Amazon has considerable experience with the Internet of Things (IoT). Its Echo connected smart speakers have made their way into millions of homes, bringing with them Alexa, the company’s virtual assistant, along with a host of intelligent, voice-enabled services.
Now, the cloud-computing giant wants to help other enterprises harness the IoT’s potential.
During the AWS (Amazon Web Services) Re:Invent conference in Las Vegas this week, the company unveiled new IoT services and software aimed at helping businesses securely deploy device fleets, manage their “things” and draw potentially business-enhancing insights from the data they produce.
First up is AWS IoT Device Management, a cloud service that provides device onboarding, monitoring and remote management. To help keep those devices secure, the cloud provider announced AWS IoT Device Defender. The forthcoming solution will have continuous auditing capabilities along with real-time detection and alerting features that let users know if their IoT devices are exhibiting unusual or suspicious behavior. AWS IoT Device Defender will also include investigation and mitigation tools that help businesses recover from suspected attacks.
Also on deck is Amazon FreeRTOS. As an extension of the open-source FreeRTOS (Real Time Operating System) kernel, this IoT microcontroller operating system provides secure data processing, local and cloud connectivity, and over-the-air updates in the near future.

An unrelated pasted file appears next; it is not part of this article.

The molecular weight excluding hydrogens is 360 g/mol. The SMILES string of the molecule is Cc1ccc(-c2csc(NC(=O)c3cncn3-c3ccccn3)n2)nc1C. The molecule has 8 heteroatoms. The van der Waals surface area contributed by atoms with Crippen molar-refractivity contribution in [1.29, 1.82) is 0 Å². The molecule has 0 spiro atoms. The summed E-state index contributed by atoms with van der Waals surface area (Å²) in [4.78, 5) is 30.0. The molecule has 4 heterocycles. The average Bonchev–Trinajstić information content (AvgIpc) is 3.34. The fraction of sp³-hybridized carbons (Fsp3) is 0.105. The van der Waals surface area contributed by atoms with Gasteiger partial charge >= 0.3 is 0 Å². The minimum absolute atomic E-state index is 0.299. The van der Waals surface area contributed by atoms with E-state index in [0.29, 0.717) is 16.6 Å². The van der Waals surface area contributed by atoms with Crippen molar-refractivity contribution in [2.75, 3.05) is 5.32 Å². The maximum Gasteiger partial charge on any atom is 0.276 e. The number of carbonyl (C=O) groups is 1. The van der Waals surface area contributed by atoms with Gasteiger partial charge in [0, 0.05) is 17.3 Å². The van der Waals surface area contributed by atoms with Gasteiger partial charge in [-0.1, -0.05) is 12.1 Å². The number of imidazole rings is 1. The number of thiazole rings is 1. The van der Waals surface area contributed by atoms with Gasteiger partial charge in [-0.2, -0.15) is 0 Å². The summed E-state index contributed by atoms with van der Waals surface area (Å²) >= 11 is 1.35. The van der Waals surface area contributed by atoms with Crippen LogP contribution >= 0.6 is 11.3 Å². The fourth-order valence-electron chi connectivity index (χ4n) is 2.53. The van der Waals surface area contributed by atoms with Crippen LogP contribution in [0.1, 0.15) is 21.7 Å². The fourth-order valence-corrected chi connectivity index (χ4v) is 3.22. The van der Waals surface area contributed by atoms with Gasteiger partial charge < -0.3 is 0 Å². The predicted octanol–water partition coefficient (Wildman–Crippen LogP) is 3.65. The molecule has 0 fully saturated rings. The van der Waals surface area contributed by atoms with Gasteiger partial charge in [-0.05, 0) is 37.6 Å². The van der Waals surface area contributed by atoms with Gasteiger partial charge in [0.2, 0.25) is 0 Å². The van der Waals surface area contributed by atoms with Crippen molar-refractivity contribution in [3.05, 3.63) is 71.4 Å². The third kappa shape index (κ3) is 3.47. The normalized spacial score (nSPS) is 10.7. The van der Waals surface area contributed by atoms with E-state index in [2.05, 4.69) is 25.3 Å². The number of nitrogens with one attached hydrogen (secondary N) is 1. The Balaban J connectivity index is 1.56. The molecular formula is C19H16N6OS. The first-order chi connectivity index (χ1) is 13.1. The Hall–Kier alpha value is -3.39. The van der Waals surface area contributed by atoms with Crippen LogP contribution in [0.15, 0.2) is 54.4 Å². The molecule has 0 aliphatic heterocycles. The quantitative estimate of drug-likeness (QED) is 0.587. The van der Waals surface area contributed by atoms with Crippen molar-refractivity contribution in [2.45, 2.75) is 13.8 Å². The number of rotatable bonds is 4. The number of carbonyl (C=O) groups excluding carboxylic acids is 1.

Finally, Amazon wants enterprises to put their IoT data to good use with a new service called AWS IoT Analytics.
“AWS IoT Analytics is a fully managed service of AWS IoT that provides advanced data analysis of data collected from your IoT devices. With the AWS IoT Analytics service, you can process messages, gather and store large amounts of device data, as well as, query your data,” explained Tara Walker, technical evangelist at AWS, in a blog post.
“Also, the new AWS IoT Analytics service feature integrates with Amazon Quicksight for visualization of your data and brings the power of machine learning through integration with Jupyter Notebooks,” continued Walker.
Alexa Suits Up for Work
Alexa is Amazon’s posterchild for IoT-enabled smart services. Millions of households are using the devices and apps featuring the virtual assistant to power their smart homes, reorder groceries, request Uber rides and much more.
Understandably, security- and privacy-conscious businesses have been reluctant to allow this consumer-friendly technology into their workplaces, despite Alexa’s productivity-enhancing capabilities. To remedy this, Amazon launched Alexa for Business.
The Alexa for Business dashboard allows administrators to provision shared Alexa devices and manage their skills and users. They can also set up Alexa for conference rooms, allowing meeting attendees to dial-in to teleconferences using an Echo or activate compatible conferencing equipment. Businesses can also create their own Alexa skills to automate tasks and customize their deployments.
On personal devices managed by Alexa for Business, end users can place hands-free calls and manage their calendars. Users can also look up information on connected applications like Salesforce or Splunk, among a variety of other work-related tasks.
Pedro Hernandez is a contributing editor at Datamation. Follow him on Twitter @ecoINSITE.